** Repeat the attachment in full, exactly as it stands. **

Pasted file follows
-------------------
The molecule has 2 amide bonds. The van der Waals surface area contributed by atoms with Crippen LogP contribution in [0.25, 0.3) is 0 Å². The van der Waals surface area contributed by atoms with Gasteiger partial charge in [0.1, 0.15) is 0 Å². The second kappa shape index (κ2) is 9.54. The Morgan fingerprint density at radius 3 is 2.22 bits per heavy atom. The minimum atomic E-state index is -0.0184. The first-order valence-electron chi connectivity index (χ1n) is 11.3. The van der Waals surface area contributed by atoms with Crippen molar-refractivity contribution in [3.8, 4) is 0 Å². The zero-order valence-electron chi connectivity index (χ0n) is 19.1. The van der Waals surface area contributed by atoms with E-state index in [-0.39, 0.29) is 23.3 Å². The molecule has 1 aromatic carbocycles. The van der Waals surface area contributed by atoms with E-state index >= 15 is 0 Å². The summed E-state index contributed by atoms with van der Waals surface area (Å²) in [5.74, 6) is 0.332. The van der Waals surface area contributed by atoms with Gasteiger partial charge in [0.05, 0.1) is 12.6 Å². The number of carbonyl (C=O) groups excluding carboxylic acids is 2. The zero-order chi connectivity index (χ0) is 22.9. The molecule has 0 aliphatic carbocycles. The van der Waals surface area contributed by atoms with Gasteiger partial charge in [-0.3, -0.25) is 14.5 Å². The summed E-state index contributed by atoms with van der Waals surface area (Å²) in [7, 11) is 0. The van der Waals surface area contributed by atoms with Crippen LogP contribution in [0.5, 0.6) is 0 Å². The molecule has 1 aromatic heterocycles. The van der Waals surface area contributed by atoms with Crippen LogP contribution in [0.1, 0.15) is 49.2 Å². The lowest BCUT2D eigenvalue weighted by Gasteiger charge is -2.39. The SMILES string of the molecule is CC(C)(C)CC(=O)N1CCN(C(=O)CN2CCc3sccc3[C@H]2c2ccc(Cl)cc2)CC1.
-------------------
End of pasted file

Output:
The molecule has 2 amide bonds. The van der Waals surface area contributed by atoms with Crippen LogP contribution in [0.25, 0.3) is 0 Å². The van der Waals surface area contributed by atoms with Gasteiger partial charge in [0.1, 0.15) is 0 Å². The second kappa shape index (κ2) is 9.54. The Morgan fingerprint density at radius 3 is 2.22 bits per heavy atom. The minimum atomic E-state index is -0.0184. The first-order valence-electron chi connectivity index (χ1n) is 11.3. The van der Waals surface area contributed by atoms with Crippen molar-refractivity contribution in [3.8, 4) is 0 Å². The zero-order valence-electron chi connectivity index (χ0n) is 19.1. The van der Waals surface area contributed by atoms with E-state index in [-0.39, 0.29) is 23.3 Å². The molecule has 1 aromatic carbocycles. The van der Waals surface area contributed by atoms with E-state index >= 15 is 0 Å². The summed E-state index contributed by atoms with van der Waals surface area (Å²) in [5.74, 6) is 0.332. The van der Waals surface area contributed by atoms with Gasteiger partial charge in [0.05, 0.1) is 12.6 Å². The number of carbonyl (C=O) groups excluding carboxylic acids is 2. The zero-order chi connectivity index (χ0) is 22.9. The molecule has 0 aliphatic carbocycles. The van der Waals surface area contributed by atoms with Gasteiger partial charge in [-0.3, -0.25) is 14.5 Å². The summed E-state index contributed by atoms with van der Waals surface area (Å²) in [7, 11) is 0. The van der Waals surface area contributed by atoms with Crippen LogP contribution in [0.5, 0.6) is 0 Å². The molecule has 1 aromatic heterocycles. The van der Waals surface area contributed by atoms with Crippen LogP contribution in [0.1, 0.15) is 49.2 Å². The lowest BCUT2D eigenvalue weighted by Gasteiger charge is -2.39. The SMILES string of the molecule is CC(C)(C)CC(=O)N1CCN(C(=O)CN2CCc3sccc3[C@H]2c2ccc(Cl)cc2)CC1.